Comments on: Spain crumbles A slice of lime in the soda Sun, 26 Oct 2014 19:05:02 +0000 hourly 1 By: Polaris World Mon, 14 Sep 2009 18:55:20 +0000 Spain and Ireland differ considerably. In particular by about 10 degrees centigrade, 250 days sunshine and a few feet of rain. In Spain you have an overinflated property market built up by demand from northern Europeans in the good years. The economy turns and the last thing you need is a second home. (Most of Spain’s excess property availability is due to holiday homes.) The economy turns up (always has, always will) then guess what, people have excess cash, want a lifestyle, climate etc and… demand returns. Meanwhile it continues to rain in Ireland ! We had a lot of buyers from Ireland looking to buy at Polaris World in Spain 3 years ago but I fear the specific problems of the Irish market will hold demand back for some years.

By: Gunter Sun, 06 Sep 2009 23:17:40 +0000 The only pisos I see selling in Madrid are on the very low end of the market (below 200,000).

The rest have been on the market for years…I see the same old flats for sale in the windows of estate offices.

The magnitud of the collapse is stunning. But some how some way nobody is in a hurry to sell and God forbid lower their asking price…

People are still holding out for top dollar even though none one can afford 500,000 euros for a 2 bedroom flat with 100sq meters.

I get the feeling that Spanish banks will be able to hide their losses and millions of unsold pisos will still be on the market for years to come.

Pathetic isn’t it.

By: Cerri Fri, 04 Sep 2009 15:34:09 +0000 How many of those beach-home market properties are owned by foreigners who are less likely to have their residual bank mortgage claims follow them to their home countries seeking repayment? Strong institutional arguments about why the willingness to pay in pain is better than elsewhere may be suspect if investors use trusts to buy their beach homes or are foreigners and can toss the keys to the bank. Ultimately, capacity to pay trumps willingness, and if interest rates can’t go any other direction but up in the future — there’s the answer to future payment performance ¿no?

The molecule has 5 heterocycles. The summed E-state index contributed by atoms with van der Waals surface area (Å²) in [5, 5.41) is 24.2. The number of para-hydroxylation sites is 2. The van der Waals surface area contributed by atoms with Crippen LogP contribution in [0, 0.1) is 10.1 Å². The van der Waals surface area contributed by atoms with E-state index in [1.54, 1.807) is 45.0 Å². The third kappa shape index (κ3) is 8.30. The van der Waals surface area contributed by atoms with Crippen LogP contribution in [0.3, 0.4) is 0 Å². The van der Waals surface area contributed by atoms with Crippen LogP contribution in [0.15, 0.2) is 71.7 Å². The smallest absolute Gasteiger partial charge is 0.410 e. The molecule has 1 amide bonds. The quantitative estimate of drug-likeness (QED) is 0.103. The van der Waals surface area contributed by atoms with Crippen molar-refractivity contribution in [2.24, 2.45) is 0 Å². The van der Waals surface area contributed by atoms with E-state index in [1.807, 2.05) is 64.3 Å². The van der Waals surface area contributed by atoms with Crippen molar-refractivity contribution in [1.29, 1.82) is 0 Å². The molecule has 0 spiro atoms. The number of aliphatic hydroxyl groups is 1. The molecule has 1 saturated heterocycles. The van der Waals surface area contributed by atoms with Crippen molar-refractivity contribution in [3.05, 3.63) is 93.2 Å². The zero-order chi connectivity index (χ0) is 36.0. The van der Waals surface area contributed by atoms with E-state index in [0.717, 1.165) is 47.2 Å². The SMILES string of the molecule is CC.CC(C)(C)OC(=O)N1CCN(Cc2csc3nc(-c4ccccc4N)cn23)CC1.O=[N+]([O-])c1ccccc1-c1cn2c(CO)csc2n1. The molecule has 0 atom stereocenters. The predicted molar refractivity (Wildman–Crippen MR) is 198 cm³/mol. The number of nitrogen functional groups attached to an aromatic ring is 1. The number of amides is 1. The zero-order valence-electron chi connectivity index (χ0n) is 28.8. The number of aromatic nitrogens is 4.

By: rufus Thu, 03 Sep 2009 11:48:10 +0000 Most foreign analists talk about a great inventory of unsold new homes in Spain. But the sad truth is that there is also a great inventory of second-hand old and empty houses flowing into the market. They have been a traditional way of investing in Spain. Now the owners realize that the top of the market has been reached, and want to cash them, what is nearly impossible. Just have a walk in no-new areas of spanish cities to check it.

So, what is the real magnitude of the sotck of unsold houses? Pretty difficult to asses, buy anyway much higher than the official statistics.

By: montecristo Wed, 02 Sep 2009 18:12:16 +0000 javier

the critical moment for the spanish economy will be at the point where major euro economies (france, germany) grow with high inflation. at that moment, the BCE will increase interest rates

if at that point the spanish economy is not improving already… spain will become an economic desert… and might require to leave the euro union (i mean the currency not the political agreement) to lower interest rates and / or devalue its currency